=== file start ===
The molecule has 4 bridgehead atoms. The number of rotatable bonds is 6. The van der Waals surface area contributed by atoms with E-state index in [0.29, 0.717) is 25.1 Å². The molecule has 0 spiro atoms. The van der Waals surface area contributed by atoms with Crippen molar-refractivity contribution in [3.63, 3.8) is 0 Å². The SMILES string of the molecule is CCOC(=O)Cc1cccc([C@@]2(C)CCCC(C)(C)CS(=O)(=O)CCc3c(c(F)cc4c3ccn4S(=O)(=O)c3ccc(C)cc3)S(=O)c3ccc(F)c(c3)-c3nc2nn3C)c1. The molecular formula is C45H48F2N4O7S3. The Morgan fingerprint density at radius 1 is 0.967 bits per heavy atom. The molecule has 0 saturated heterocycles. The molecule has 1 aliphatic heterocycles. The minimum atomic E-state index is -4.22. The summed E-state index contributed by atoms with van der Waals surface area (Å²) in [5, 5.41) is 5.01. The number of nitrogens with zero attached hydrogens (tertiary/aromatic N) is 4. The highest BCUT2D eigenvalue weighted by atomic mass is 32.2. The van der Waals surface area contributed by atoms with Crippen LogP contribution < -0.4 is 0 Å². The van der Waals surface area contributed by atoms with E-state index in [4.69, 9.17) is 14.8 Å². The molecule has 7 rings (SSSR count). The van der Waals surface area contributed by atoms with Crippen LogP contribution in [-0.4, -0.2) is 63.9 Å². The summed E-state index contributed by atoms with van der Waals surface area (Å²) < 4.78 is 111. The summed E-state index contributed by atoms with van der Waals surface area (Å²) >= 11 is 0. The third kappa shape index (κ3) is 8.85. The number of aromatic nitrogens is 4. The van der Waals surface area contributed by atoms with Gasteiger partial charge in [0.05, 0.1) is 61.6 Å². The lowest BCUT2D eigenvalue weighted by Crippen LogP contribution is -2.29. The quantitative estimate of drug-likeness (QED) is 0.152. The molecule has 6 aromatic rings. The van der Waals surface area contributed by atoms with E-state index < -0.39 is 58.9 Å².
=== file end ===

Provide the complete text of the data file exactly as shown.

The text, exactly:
The molecule has 4 bridgehead atoms. The number of rotatable bonds is 6. The van der Waals surface area contributed by atoms with E-state index in [0.29, 0.717) is 25.1 Å². The molecule has 0 spiro atoms. The van der Waals surface area contributed by atoms with Crippen molar-refractivity contribution in [3.63, 3.8) is 0 Å². The SMILES string of the molecule is CCOC(=O)Cc1cccc([C@@]2(C)CCCC(C)(C)CS(=O)(=O)CCc3c(c(F)cc4c3ccn4S(=O)(=O)c3ccc(C)cc3)S(=O)c3ccc(F)c(c3)-c3nc2nn3C)c1. The molecular formula is C45H48F2N4O7S3. The Morgan fingerprint density at radius 1 is 0.967 bits per heavy atom. The molecule has 0 saturated heterocycles. The molecule has 1 aliphatic heterocycles. The minimum atomic E-state index is -4.22. The summed E-state index contributed by atoms with van der Waals surface area (Å²) in [5, 5.41) is 5.01. The number of nitrogens with zero attached hydrogens (tertiary/aromatic N) is 4. The highest BCUT2D eigenvalue weighted by atomic mass is 32.2. The van der Waals surface area contributed by atoms with Crippen LogP contribution < -0.4 is 0 Å². The van der Waals surface area contributed by atoms with E-state index in [4.69, 9.17) is 14.8 Å². The molecule has 7 rings (SSSR count). The van der Waals surface area contributed by atoms with Crippen LogP contribution in [-0.4, -0.2) is 63.9 Å². The summed E-state index contributed by atoms with van der Waals surface area (Å²) < 4.78 is 111. The summed E-state index contributed by atoms with van der Waals surface area (Å²) >= 11 is 0. The third kappa shape index (κ3) is 8.85. The number of aromatic nitrogens is 4. The van der Waals surface area contributed by atoms with Gasteiger partial charge in [0.05, 0.1) is 61.6 Å². The lowest BCUT2D eigenvalue weighted by Crippen LogP contribution is -2.29. The quantitative estimate of drug-likeness (QED) is 0.152. The molecule has 6 aromatic rings. The van der Waals surface area contributed by atoms with E-state index < -0.39 is 58.9 Å².